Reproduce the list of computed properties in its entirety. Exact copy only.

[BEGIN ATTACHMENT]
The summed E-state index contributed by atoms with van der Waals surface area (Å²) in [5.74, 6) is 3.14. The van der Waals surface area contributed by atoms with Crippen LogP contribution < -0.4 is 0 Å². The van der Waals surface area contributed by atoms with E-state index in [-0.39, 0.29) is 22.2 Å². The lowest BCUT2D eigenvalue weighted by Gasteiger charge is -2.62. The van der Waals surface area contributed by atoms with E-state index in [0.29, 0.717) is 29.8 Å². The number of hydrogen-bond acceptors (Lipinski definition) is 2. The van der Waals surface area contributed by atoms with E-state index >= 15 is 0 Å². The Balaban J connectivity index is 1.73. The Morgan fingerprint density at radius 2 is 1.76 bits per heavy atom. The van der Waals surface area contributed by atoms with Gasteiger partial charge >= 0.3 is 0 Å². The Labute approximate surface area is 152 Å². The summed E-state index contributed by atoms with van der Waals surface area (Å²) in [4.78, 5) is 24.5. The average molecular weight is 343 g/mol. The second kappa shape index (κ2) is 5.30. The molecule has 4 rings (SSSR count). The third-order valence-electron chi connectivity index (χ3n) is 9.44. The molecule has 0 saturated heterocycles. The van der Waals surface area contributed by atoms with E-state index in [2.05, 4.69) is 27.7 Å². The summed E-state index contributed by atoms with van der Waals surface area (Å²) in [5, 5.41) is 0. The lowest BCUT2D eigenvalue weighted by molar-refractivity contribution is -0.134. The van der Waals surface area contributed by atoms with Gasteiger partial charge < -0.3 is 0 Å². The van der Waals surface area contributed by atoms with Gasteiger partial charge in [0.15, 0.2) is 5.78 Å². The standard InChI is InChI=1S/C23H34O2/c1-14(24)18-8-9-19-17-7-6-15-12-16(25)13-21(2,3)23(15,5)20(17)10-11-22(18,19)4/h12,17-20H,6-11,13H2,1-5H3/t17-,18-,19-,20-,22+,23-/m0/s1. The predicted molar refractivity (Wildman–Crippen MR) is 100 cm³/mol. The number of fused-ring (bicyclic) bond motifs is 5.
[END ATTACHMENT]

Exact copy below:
The summed E-state index contributed by atoms with van der Waals surface area (Å²) in [5.74, 6) is 3.14. The van der Waals surface area contributed by atoms with Crippen LogP contribution < -0.4 is 0 Å². The van der Waals surface area contributed by atoms with E-state index in [-0.39, 0.29) is 22.2 Å². The lowest BCUT2D eigenvalue weighted by Gasteiger charge is -2.62. The van der Waals surface area contributed by atoms with E-state index in [0.29, 0.717) is 29.8 Å². The number of hydrogen-bond acceptors (Lipinski definition) is 2. The van der Waals surface area contributed by atoms with E-state index >= 15 is 0 Å². The Balaban J connectivity index is 1.73. The Morgan fingerprint density at radius 2 is 1.76 bits per heavy atom. The van der Waals surface area contributed by atoms with Gasteiger partial charge >= 0.3 is 0 Å². The Labute approximate surface area is 152 Å². The summed E-state index contributed by atoms with van der Waals surface area (Å²) in [4.78, 5) is 24.5. The average molecular weight is 343 g/mol. The second kappa shape index (κ2) is 5.30. The molecule has 4 rings (SSSR count). The third-order valence-electron chi connectivity index (χ3n) is 9.44. The molecule has 0 saturated heterocycles. The van der Waals surface area contributed by atoms with E-state index in [2.05, 4.69) is 27.7 Å². The summed E-state index contributed by atoms with van der Waals surface area (Å²) in [5, 5.41) is 0. The lowest BCUT2D eigenvalue weighted by molar-refractivity contribution is -0.134. The van der Waals surface area contributed by atoms with Gasteiger partial charge < -0.3 is 0 Å². The van der Waals surface area contributed by atoms with Gasteiger partial charge in [0.15, 0.2) is 5.78 Å². The standard InChI is InChI=1S/C23H34O2/c1-14(24)18-8-9-19-17-7-6-15-12-16(25)13-21(2,3)23(15,5)20(17)10-11-22(18,19)4/h12,17-20H,6-11,13H2,1-5H3/t17-,18-,19-,20-,22+,23-/m0/s1. The predicted molar refractivity (Wildman–Crippen MR) is 100 cm³/mol. The number of fused-ring (bicyclic) bond motifs is 5.